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Art of the Cherokee: Prehistory to the Present Paperback – February 25, 2007
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Power's work is a groundbreaking art history of North Carolina and Oklahoma Cherokees. In my opinion this is one of the most important works since that of the early ethnographers including Frank Speck and James Mooney. Meticulous research and a consistent use of direct information from living Cherokee people are reflected in this sensitive and well-documented art history of a vibrant and resilient people.(Mary Jo Watson Associate Dean of the College Fine Arts and Associate Professor of Native American Art History, University of Oklahoma)
Power aptly examines the role of Cherokee Indian art and offers a significant contribution to an understanding of Cherokee culture and traditions. Carefully compiling available literature and coupling it with her own extensive research, Power elicits a very approachable balance in her writing. Her study of early works and the influence these pieces have on contemporary artists is very informative. Power’s efforts to present so engaging a story will enhance our knowledge of the Cherokee's creativity in the face of adversity and garner respect for Cherokee artists.(Andrew L. Strout University of Oklahoma School of Art)
Power's Art of the Cherokee is a groundbreaking volume. No single monograph has provided an extensive study of Cherokee art from the archaeological past to the present; with the exception of the Seminole, little has been published in depth for the art of any southeastern Indian nation. The rich pre-contact art of the Southeast has received wide coverage through recent exhibitions with impressive catalogues and new anthologies, but the arts of the eighteenth, nineteenth, and twentieth centuries in the Southeast, beyond basketry, have not been closely examined. Power reverses that trend and hopefully sets the stage for additional studies. . . . This is a well-written, beautifully illustrated volume that does more justice to the diversity and longevity of Cherokee art than any previous publication. Power's extensive bibliography, helpful index, and lack of jargon make the book very user friendly.(North Carolina Historical Review)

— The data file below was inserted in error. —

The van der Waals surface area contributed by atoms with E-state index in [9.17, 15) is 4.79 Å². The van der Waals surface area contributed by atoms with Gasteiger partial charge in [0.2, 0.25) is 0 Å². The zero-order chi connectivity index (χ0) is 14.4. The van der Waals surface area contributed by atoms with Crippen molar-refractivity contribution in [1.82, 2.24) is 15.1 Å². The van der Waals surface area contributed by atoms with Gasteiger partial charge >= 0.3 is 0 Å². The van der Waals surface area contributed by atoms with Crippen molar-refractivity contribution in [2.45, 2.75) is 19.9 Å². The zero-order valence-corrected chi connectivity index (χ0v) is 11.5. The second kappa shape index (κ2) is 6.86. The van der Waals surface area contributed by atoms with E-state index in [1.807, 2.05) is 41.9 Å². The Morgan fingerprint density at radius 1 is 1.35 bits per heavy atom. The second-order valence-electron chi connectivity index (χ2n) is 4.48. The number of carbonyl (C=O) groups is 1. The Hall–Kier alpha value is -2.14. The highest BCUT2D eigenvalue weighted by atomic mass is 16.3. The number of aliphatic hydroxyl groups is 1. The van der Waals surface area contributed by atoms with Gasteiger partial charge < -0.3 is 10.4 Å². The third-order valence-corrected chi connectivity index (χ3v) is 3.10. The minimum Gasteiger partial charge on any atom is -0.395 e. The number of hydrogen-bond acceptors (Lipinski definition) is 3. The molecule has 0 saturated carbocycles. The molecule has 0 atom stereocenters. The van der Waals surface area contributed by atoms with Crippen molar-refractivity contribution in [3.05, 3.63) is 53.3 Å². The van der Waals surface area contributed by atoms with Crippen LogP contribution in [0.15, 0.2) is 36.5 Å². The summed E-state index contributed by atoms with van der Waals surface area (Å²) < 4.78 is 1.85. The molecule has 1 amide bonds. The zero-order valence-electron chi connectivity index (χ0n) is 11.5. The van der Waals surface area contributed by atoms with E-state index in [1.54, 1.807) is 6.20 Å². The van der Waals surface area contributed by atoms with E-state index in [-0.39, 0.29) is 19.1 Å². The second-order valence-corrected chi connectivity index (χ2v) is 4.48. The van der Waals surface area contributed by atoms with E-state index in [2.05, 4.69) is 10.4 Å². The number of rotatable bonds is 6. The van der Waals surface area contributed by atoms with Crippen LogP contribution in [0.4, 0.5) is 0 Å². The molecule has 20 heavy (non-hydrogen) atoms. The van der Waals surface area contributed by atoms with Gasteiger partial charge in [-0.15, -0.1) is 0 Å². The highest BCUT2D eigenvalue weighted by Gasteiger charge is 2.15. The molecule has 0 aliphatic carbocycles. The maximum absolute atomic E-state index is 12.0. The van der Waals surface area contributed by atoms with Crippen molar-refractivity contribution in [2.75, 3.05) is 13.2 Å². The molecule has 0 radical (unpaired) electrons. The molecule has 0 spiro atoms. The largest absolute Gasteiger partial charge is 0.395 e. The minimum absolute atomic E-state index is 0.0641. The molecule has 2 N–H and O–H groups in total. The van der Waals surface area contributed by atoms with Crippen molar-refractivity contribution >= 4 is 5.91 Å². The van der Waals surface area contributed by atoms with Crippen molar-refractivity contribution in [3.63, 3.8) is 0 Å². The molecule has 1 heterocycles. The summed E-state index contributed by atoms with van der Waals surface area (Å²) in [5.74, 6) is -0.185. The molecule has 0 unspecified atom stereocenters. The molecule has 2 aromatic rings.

Native American art history concerning Southeastern and Oklahoma Indian art is enhanced by Susan Power's ambitious book on Cherokee art . . . . In addition to the text, extensive notes, a fine glossary, works consulted, and an index make this book a superb resource for Native American art historians, Indian history scholars, and interested readers.(Great Plains Quarterly)
About the Author
Susan C. Power is a professor emerita of art at Marshall University in Huntington, West Virginia. Her book Early Art of the Southeastern Indians (Georgia) was selected by the American Library Association as a "Best of the Best from the University Presses" title.
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In the contemporary section, Power seems to purposely select non-enrolled artists and artists that don't live in tribal communities either in North Carolina or Oklahoma. I wondered how see chose these artists until I visited the National Museum of the American Indian's Cherokee collection. Instead of choosing art from Suitland, Maryland, Power would have done better to spend more time in the Qualla Boundary and northeastern Oklahoma and write about artists that are actually part of their communities.
Many redundancies - the text could have been trimmed down by a good editor. She also keeps misspelling "Tsalagi" and "Tsaligi." That said, the photos are incredibly gorgeous.
you got two stars for the colorful cover
disapointed in cherokee georgia
I highly recommend this book to anyone who wishes to learn more about Cherokee art and history!